A few years ago, while creating an ASP.NET web site, I decided to add a gradient border to "sex up" the look of the site. Using a sophisticated image editing program, I created a small gradient image. I made sure the ending color of the gradient matched the color of the body in the target page. Here it is:
I added CSS to display it like this:
The CSS replicated the image up and down the left side of the browser window:
Pretty cool, eh? I decided it would be even cooler to have the gradient on all four sides of the window. My goal was to make it look like a soft picture frame.
I spent hours and hours trying to create and use the eight images required.
- Top Left Corner
- Top Right Corner
- Bottom Right Corner
- Bottom Left Corner
I planned and created, sliced and diced, snipped and stitched, hundreds of different gradient images trying to keep the pixel dimensions and color transitions straight. I created several versions of web pages that displayed the images. I tried doing it programmatically where you could enter the start and end colors and the width of the border — the program generated and saved the eight pre-named images. However, I had no control over the gradient algorithms. I never could get smooth transitions between the images. I started to investigate writing my own gradient algorithms but ran out of time. Alas, I failed like a kite in a hurricane, like a fat kid in gym class, like a poodle in a shark tank.
Then CSS3 came out.
Two of the interesting new features in CSS3 are text-shadow and box-shadow. Shadows are traditionally used to give a three-dimensional effect to visual elements. While studying and playing with these new features, I was surprised to find the shadows could be placed anywhere and the box-shadow property had an inset tag….hmmm.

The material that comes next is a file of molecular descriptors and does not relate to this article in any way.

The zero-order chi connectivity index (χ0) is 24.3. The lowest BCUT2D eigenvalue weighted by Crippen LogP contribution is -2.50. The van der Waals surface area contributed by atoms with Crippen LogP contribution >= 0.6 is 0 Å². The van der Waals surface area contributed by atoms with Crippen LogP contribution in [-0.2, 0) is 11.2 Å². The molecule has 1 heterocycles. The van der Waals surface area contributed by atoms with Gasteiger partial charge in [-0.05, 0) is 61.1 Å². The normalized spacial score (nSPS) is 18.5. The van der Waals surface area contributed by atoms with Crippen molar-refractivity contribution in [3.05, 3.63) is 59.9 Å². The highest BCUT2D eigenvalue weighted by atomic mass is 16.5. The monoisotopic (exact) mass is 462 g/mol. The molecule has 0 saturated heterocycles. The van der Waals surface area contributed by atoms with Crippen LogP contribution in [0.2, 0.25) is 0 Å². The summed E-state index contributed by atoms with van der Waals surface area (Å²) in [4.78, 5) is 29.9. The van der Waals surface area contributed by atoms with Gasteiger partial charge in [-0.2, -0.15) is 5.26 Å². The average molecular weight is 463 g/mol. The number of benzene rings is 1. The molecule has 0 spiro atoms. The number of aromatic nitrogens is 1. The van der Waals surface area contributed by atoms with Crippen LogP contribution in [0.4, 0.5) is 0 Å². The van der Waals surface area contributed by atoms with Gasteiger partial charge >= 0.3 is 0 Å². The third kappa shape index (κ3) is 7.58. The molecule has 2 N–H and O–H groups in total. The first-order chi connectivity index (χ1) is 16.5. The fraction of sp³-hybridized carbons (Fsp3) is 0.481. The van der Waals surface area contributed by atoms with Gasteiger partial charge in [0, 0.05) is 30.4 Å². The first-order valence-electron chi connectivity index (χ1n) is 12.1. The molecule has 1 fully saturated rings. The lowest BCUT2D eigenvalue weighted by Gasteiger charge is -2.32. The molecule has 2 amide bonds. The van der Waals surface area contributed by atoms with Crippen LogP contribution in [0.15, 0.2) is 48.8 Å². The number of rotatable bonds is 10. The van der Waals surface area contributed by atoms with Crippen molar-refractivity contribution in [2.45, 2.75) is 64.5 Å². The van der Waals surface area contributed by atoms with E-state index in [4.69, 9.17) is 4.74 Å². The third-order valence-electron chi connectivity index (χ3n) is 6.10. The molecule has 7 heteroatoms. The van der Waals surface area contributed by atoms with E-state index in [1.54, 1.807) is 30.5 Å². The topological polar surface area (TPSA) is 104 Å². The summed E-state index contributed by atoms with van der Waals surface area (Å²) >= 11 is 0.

I used this on an html body element:
box-shadow: 0 0 50px green inset;
…and got this:
Yippee ki-yay!!! This is EXACTLY what I spent hours trying to do…in one line of code.
Here is the full CSS for the body tag:
box-shadow: 0 0 50px green inset;
My holy grail has been found.
By the way, you can apply the box-shadow to other elements...like this div:
While playing and experimenting with the new CSS3 features, I came across a few helpful Visual Studio features you may not know about.
CSS Color Picker
In the CSS editor, when a color is expected, you are given a list of predefined colors to pick from:
The result looks like this:
That's nice, I like seeing the word red instead of #ff0000.
If you type '#' to enter a color, you get the following pop-up window:
That's nice, you can click a color and it will supply the hexadecimal value:
That's nice too. If you click the double down arrow on the right side of the pop-up and you get this:
You can select any color and it will insert the hex values.
And, you can use the eye dropper to select any color from any window showing on your PC.
And, try moving the Opacity slider. Then you get values that include the alpha component like this:
color:rgba(255, 216, 0, 0.74);
It's useful AND fun.
Multiple Browser Launch
First, if your project requirements include targeting multiple browsers, my sincere condolences. It is tedious and painful work.
But you do get some help from Visual Studio. In the following pull-down select "Browse With…"
Unsurprisingly, you get the "Browse With" window:
As you can see, you can select multiple browsers. Hold down the Control Key and click the browsers you want.
Then click the 'Set as Default' button.
You can hit Cancel to exit the window, the settings are remembered.
Now the selection says "Multiple Browsers" and when you start the web site, all the browsers you selected will be launched. It really speeds things up when you are in tweak-check-tweak-check-tweak-check mode. I wish there was a setting to automatically save all changes before launching the browsers.
I hope some finds this useful.